Births, Infants, and Maternal Health
There are over 100,000 births to New Jersey residents each year.
- New Jersey has a relatively low teen birth rate and infant mortality rate compared to the U.S. as a whole.
- Reducing black infant mortality remains a challenge in New Jersey.
Improving the well-being of mothers, infants, and children is an important public health goal for the United States. Their well-being determines the health of the next generation and can help predict future public health challenges for families, communities, and the health care system.1
1. Maternal, Infant, and Child Health Overview. Healthy People 2020. 1/25/18.
Birth and Fertility Rates
Health Services and Access
- Insurance Status (on birth record)
- Insurance Status (self-reported)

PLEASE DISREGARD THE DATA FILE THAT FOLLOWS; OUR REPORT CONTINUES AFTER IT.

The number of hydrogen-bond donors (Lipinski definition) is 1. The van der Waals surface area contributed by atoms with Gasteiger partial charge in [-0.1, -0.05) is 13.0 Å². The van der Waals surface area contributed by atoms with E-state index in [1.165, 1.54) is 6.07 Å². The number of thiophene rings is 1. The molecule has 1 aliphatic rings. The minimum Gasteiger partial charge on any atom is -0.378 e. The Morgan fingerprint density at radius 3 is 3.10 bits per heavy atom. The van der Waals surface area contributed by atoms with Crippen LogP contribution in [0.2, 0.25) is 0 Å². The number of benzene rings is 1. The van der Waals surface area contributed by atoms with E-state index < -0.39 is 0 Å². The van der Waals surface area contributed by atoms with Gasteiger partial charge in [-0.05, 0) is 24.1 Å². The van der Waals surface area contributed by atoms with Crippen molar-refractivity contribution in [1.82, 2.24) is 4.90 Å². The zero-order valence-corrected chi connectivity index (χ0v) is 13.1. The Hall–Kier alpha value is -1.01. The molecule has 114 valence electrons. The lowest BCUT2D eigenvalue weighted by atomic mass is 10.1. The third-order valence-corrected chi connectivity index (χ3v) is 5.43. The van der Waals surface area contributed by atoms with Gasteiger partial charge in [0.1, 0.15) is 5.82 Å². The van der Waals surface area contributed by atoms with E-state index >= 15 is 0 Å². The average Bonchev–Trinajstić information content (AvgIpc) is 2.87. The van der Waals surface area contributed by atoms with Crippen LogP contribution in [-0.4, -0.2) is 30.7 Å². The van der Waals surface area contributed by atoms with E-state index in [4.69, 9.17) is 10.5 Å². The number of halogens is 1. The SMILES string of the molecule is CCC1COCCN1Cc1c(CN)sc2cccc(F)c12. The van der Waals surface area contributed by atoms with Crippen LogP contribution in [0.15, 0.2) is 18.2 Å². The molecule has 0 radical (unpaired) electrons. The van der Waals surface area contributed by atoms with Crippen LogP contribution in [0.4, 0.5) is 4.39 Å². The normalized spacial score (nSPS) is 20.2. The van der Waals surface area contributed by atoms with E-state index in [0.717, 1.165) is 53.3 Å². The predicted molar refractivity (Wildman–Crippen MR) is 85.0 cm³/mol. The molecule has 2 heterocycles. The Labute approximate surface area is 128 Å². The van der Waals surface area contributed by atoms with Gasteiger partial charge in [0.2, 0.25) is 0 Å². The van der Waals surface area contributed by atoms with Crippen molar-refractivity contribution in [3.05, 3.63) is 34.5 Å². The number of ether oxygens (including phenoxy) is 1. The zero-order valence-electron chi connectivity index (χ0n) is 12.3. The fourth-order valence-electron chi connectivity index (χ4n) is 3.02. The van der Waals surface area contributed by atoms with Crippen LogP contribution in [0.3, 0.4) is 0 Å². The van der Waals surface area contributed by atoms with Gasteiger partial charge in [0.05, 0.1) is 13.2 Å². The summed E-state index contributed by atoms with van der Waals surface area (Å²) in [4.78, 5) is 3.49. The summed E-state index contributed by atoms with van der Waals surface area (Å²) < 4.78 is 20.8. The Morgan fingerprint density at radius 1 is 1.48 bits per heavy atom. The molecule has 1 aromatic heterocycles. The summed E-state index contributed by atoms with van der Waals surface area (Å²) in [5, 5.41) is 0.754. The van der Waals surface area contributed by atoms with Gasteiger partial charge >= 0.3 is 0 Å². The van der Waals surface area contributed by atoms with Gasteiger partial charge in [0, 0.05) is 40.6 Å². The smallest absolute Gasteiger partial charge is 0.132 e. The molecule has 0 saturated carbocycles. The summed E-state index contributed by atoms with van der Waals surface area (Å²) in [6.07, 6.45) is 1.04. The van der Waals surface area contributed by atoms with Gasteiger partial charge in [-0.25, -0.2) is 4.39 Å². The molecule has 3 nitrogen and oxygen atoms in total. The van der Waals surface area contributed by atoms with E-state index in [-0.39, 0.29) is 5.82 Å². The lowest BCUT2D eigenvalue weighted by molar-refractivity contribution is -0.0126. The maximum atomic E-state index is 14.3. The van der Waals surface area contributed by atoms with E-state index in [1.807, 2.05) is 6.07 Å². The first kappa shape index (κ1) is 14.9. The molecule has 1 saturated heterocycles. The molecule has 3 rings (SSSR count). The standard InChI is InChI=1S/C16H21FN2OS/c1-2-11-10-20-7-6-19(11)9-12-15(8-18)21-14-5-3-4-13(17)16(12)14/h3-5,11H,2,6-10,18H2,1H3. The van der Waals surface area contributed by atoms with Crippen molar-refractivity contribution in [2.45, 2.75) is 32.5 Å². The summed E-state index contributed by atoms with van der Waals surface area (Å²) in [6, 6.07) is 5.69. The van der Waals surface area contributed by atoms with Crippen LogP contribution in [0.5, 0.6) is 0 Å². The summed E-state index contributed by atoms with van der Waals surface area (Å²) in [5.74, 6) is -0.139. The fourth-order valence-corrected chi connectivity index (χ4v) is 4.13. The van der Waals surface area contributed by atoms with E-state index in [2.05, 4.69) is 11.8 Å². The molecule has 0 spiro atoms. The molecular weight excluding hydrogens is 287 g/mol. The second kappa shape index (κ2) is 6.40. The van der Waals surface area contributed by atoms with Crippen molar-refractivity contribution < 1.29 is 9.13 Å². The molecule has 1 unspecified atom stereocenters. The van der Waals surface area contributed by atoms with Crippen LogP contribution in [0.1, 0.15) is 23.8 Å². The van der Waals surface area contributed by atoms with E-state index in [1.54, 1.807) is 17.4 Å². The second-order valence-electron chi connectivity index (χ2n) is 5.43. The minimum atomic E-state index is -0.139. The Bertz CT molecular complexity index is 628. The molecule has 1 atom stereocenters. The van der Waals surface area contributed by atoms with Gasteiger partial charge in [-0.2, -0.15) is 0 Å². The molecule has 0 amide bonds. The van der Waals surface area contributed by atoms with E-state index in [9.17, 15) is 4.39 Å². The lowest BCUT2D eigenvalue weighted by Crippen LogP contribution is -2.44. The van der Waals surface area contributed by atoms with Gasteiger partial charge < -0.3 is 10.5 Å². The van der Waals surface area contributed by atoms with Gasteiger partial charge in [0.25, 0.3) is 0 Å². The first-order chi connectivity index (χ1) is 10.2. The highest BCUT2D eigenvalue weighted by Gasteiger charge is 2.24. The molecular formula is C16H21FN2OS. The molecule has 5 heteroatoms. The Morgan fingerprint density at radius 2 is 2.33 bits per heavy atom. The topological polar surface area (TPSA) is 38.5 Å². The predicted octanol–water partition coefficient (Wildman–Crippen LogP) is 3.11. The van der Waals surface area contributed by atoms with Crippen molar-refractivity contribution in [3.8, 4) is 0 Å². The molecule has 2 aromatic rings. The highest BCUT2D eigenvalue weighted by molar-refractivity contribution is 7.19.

- Prenatal Care
- Hepatitis B Vaccination
- Gestational Diabetes
- Tobacco Use During Pregnancy
- Alcohol Use During Pregnancy
- Drug Use During Pregnancy
- Gestational Age
Labor and Delivery
- Midwife-Attended Births
- Method of Delivery
Newborn Health and Characteristics
- Sex Ratio
- Birth Weight
- Birth Defects
- Safe Sleep
Infant and Fetal Death
New Jersey Department of Health and NJ Maternal and Child Health Consortia
- Family Health Services
- Partnership for Maternal and Child Health of Northern New Jersey
- Central Jersey Family Health Consortium
- Southern New Jersey Perinatal Cooperative